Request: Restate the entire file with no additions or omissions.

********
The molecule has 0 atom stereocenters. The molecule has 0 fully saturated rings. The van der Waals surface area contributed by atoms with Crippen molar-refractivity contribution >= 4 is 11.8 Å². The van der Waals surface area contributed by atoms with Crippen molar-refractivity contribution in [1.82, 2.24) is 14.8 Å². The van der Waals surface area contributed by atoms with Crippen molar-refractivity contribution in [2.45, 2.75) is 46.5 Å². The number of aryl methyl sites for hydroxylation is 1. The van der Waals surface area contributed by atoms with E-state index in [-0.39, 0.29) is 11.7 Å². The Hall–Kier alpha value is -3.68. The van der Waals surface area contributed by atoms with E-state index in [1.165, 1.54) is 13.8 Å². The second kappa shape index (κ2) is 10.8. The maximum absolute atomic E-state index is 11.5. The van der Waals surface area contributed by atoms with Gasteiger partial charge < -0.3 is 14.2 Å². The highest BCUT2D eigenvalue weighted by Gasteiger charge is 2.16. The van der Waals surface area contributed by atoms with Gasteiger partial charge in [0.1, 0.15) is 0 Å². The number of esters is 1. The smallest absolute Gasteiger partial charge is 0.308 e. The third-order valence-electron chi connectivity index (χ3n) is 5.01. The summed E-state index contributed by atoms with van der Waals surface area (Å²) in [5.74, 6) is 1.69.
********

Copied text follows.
The molecule has 0 atom stereocenters. The molecule has 0 fully saturated rings. The van der Waals surface area contributed by atoms with Crippen molar-refractivity contribution >= 4 is 11.8 Å². The van der Waals surface area contributed by atoms with Crippen molar-refractivity contribution in [1.82, 2.24) is 14.8 Å². The van der Waals surface area contributed by atoms with Crippen molar-refractivity contribution in [2.45, 2.75) is 46.5 Å². The number of aryl methyl sites for hydroxylation is 1. The van der Waals surface area contributed by atoms with E-state index in [-0.39, 0.29) is 11.7 Å². The Hall–Kier alpha value is -3.68. The van der Waals surface area contributed by atoms with E-state index in [1.165, 1.54) is 13.8 Å². The second kappa shape index (κ2) is 10.8. The maximum absolute atomic E-state index is 11.5. The van der Waals surface area contributed by atoms with Gasteiger partial charge < -0.3 is 14.2 Å². The highest BCUT2D eigenvalue weighted by Gasteiger charge is 2.16. The van der Waals surface area contributed by atoms with Gasteiger partial charge in [0.1, 0.15) is 0 Å². The number of esters is 1. The smallest absolute Gasteiger partial charge is 0.308 e. The third-order valence-electron chi connectivity index (χ3n) is 5.01. The summed E-state index contributed by atoms with van der Waals surface area (Å²) in [5.74, 6) is 1.69.